It’s the early 1950s, and the heroine, Eilis (pronounced Eye-liss) Lacey (Saoirse Ronan), seems dislocated everywhere. She’s unable to find a decent job in her hometown of Enniscorthy, in the southeast of Ireland, and she cuts too undemonstrative a figure at dances to attract suitors. (Her best friend is the hot ticket.) Her father is dead, her mother housebound, and her much older sister, Rose, busy with a demanding bookkeeping position. It’s Rose — fearful that Eilis will waste away in this stagnant culture — who arranges with a do-gooder priest (Jim Broadbent) for her sister to move to America, where Eilis will have a job behind a counter at a big department store and a room at a boardinghouse with young Irish ladies like herself. But in the teeming, multicultural Brooklyn, Eilis is so lonely that she freezes when people try to engage her in small talk. She reads letters from her mother and sister and weeps hopelessly.

Although her life in Brooklyn begins to improve, including finding romance, a family tragedy returns her to Ireland—where she then finds yet another suitor.

But Brooklyn Isn’t Just About Romance…

Kenneth Turan, Los Angeles Times:

Rather, ‘Brooklyn’ is about the inevitable but never easy process of deciding who you are and what your life is going to be. As Georgina advises Eilis on the boat over, ‘You have to think like an American. You have to know where you’re going.’ Getting to that place is Eilis’ journey, and being witness to it is both a privilege and a pleasure.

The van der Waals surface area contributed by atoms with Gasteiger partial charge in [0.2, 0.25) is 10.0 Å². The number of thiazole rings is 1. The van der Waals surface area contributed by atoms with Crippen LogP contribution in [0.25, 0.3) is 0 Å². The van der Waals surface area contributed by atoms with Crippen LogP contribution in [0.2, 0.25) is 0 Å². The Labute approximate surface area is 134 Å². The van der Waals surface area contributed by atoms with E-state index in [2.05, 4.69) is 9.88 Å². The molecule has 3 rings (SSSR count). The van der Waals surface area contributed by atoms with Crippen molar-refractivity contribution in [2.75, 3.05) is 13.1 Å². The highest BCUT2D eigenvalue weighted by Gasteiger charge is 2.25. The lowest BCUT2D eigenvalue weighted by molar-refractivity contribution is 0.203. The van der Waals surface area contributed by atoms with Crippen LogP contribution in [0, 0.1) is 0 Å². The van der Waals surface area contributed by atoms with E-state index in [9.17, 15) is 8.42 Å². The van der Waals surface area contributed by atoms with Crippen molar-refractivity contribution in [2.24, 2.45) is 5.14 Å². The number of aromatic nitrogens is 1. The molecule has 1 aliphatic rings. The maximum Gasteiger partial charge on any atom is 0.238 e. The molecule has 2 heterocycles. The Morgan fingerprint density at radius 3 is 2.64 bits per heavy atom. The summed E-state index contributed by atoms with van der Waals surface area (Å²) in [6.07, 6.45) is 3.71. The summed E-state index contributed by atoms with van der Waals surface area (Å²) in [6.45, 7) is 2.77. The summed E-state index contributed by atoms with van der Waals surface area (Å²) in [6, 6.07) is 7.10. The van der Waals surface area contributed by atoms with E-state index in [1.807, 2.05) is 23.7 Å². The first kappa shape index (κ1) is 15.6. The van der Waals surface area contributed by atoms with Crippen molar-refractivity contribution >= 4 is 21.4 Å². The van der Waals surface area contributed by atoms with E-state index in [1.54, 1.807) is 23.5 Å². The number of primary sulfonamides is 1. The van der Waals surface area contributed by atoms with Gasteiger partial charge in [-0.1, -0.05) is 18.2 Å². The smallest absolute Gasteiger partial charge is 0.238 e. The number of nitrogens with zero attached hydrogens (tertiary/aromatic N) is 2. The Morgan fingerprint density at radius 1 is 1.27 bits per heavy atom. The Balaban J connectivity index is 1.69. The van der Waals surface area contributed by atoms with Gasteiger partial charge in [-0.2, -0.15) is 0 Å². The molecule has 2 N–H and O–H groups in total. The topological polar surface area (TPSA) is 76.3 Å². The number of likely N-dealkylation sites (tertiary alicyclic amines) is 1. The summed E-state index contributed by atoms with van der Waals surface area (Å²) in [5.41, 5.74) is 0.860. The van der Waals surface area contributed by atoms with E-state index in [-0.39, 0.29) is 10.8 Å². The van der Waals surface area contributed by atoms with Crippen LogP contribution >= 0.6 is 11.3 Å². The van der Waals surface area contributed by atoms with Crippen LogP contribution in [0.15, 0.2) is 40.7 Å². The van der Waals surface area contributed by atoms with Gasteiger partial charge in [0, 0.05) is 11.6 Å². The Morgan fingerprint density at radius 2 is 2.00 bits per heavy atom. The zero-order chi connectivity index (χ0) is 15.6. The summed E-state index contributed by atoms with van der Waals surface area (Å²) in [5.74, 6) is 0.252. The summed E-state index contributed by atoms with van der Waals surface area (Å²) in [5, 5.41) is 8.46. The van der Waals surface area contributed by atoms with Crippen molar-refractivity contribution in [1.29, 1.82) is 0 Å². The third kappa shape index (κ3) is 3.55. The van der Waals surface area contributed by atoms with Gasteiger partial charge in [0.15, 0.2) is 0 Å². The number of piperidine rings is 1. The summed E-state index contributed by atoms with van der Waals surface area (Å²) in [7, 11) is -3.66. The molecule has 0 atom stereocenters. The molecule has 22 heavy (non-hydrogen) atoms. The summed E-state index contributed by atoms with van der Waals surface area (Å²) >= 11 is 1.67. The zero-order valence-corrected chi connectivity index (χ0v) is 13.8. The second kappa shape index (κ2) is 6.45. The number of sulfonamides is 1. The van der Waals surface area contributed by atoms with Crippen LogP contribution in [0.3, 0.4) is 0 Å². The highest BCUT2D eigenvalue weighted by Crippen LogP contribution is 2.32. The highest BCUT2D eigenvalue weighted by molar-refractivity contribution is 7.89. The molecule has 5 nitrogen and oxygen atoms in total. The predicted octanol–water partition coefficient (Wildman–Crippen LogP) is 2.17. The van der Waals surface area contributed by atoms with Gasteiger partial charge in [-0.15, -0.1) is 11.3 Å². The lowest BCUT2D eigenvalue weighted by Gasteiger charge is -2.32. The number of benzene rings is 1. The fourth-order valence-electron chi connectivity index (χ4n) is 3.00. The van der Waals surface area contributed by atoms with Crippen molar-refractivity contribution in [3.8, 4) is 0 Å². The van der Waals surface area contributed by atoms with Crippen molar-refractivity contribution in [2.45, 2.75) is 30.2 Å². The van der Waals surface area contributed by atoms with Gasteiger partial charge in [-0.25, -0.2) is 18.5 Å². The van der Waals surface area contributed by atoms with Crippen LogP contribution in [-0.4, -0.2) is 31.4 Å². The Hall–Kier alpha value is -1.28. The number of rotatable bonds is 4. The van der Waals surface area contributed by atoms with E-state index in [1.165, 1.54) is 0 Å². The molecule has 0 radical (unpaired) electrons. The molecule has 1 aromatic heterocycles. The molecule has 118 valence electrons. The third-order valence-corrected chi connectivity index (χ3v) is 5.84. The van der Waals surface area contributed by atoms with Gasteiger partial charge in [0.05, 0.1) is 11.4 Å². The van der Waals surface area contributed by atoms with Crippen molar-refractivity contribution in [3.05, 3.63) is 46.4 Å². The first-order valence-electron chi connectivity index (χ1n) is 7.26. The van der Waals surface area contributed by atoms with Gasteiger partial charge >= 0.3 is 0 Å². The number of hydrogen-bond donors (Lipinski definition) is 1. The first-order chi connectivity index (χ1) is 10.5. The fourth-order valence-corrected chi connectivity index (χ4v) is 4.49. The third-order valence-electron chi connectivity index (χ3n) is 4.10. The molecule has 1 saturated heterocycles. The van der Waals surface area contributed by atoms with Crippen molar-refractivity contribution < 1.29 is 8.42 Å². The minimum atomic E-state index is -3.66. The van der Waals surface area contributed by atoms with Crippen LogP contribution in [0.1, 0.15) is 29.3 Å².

David Edelstein, Vulture: “The film Brooklyn is a study in homesickness, which in this case means you ache for a place that, once upon a time, you were aching to leave.”

Lindsey Bahr, Associated Press: “‘Brooklyn’ is a story for anyone who has ever left home. It’s a story for those who’ve waffled in indecision, for those forming their identities and forging their own paths.”

And In the End…

Mick LaSalle, San Francisco Chronicle: “The magic of ‘Brooklyn’ can’t be analyzed, but something in the richness of its relationships puts an essential truth before us — the brevity and immensity of life. We know all about that, of course, but that’s the beauty of great art: It takes what you already know and makes you feel it.”

A.O. Scott, New York Times: “…(S)he is no longer who she was, even as she seems like someone we have always known.”